The DeWine-Husted Administration is building on Ohio’s success and economic growth by breaking down barriers for Ohioans and reducing bureaucracy for Ohio communities. For more than 300,000 households, which is close to 1 million Ohioans, a major barrier they face is access to high-speed internet. In parts of Ohio, there are households that lack the basic connectivity necessary for children to do homework, look for a new job or access an online education or training programs.
Ohio has a history of innovation and has been at the forefront of business and industry for much of its history. Orville and Wilbur Wright, from Dayton, developed wing designs and flew the world’s first successful airplane. Thomas Edison, from Milan, holds more patents than any other American and invented the light bulb, forever changing the modern industrialized world. More astronauts hail from Ohio than any other state.
With this entrepreneurial spirit and a strong business climate, Ohio is positioned for continued growth.
With the 7th largest economy in the US and 21st in the world, Ohio has a skilled and productive workforce ready to meet the needs and challenges of the 21st Century economy. The DeWine-Husted Administration understands that access to fast, reliable internet services has become a standard of living increasingly necessary for gainful employment, integration into educational programs, and preparation for the kinds of careers we expect to exist in the future.
For more than 300,000 households in Ohio representing close to 1 million Ohioans, a lack of access to high-speed internet is a critical barrier. In some parts of Ohio, the connectivity required for children to do computer-based homework and for adults to look for a new job or access online education or training programs does not exist. Ohio’s most recent mapping efforts demonstrates that many Ohioans, particularly in rural areas, face connectivity issues.
The Ohio Broadband Strategy focuses on improving access for two groups: the unserved and underserved. According to the Federal Communications Commission, unserved areas are those that do not have any high-speed internet access or only have access to service at speeds of at least 10 megabits per second downstream and 1 megabit per second upstream. Underserved areas are those which have service but at a speed less than the FCC’s definition of high-speed internet at 25 megabits per second downstream and three megabits per second upstream.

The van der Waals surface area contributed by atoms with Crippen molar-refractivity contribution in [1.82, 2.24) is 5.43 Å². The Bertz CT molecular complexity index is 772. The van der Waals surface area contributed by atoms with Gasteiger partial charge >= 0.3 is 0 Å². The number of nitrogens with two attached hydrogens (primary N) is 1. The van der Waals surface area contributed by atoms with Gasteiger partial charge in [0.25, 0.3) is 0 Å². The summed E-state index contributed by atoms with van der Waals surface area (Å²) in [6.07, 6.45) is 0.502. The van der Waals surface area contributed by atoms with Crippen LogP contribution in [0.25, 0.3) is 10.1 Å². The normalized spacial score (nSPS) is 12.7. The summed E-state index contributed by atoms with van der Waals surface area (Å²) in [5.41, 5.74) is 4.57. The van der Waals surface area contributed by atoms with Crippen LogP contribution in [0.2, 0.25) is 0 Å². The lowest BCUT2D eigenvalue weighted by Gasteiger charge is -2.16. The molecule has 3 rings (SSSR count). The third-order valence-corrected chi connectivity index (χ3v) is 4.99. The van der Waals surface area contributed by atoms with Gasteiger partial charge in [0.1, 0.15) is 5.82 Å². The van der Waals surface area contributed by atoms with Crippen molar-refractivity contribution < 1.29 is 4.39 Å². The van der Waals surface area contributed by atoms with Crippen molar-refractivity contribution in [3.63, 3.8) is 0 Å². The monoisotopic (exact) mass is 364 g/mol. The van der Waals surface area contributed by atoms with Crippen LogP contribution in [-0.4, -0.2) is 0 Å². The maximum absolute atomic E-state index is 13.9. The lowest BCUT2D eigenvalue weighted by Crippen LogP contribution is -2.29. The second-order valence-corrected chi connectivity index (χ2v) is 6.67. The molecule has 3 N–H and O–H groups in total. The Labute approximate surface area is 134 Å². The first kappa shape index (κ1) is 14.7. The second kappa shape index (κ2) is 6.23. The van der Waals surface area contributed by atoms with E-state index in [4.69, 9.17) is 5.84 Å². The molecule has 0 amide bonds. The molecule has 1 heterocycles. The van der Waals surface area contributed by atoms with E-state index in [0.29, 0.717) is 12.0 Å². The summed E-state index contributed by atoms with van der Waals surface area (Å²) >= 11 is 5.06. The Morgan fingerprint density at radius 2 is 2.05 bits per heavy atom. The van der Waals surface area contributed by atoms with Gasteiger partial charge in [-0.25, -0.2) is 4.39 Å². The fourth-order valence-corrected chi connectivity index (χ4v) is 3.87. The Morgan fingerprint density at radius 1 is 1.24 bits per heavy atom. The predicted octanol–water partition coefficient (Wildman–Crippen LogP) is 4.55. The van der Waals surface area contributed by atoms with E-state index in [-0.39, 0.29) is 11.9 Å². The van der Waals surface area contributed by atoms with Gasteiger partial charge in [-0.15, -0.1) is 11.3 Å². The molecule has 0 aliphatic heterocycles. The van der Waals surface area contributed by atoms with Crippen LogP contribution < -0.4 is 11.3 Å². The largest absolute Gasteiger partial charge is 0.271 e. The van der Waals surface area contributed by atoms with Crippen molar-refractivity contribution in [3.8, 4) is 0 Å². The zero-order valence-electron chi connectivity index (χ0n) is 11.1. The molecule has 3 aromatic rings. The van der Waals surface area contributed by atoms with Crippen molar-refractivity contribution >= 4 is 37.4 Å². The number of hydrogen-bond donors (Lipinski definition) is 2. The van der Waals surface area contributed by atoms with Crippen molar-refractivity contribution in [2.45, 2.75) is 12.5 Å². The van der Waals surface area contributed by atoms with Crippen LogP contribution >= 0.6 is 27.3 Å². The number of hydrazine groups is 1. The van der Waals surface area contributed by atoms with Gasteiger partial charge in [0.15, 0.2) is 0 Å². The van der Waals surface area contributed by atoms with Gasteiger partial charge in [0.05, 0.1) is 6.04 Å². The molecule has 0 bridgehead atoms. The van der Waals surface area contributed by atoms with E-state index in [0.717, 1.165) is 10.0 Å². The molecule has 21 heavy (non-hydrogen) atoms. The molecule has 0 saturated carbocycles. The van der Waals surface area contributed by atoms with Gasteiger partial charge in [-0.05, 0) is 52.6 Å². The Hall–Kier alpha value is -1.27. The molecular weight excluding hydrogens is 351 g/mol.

The most recent maps detailing broadband service to Ohio show that Ohio is lacking in adequate coverage for high-speed internet access. Many of these areas are in low population and rural parts of the state. Going forward, the state must identify opportunities to fill these gaps and ensure all Ohioans have access to high-speed internet. And in doing so, build a best-in-class network that makes Ohio a leader in statewide high-speed coverage.
Ohio Broadband Map
These maps are based on the most recently available data from the Federal Communications Commission and additional detailed information provided by our partners at ConnectedOhio. Ohio communities with limited or zero access to highspeed internet now clearly suffer from a competitive disadvantage in today’s technology-infused and global economy.
Because each region of Ohio presents unique challenges, state government will pursue a number of complementary strategies to leverage resources and encourage private sector participation in expanding high-speed internet to those who have already waited far too long. With a comprehensive approach, Ohio can drive towards the goals of bringing high-speed internet to every Ohioan while building a best-in-class network.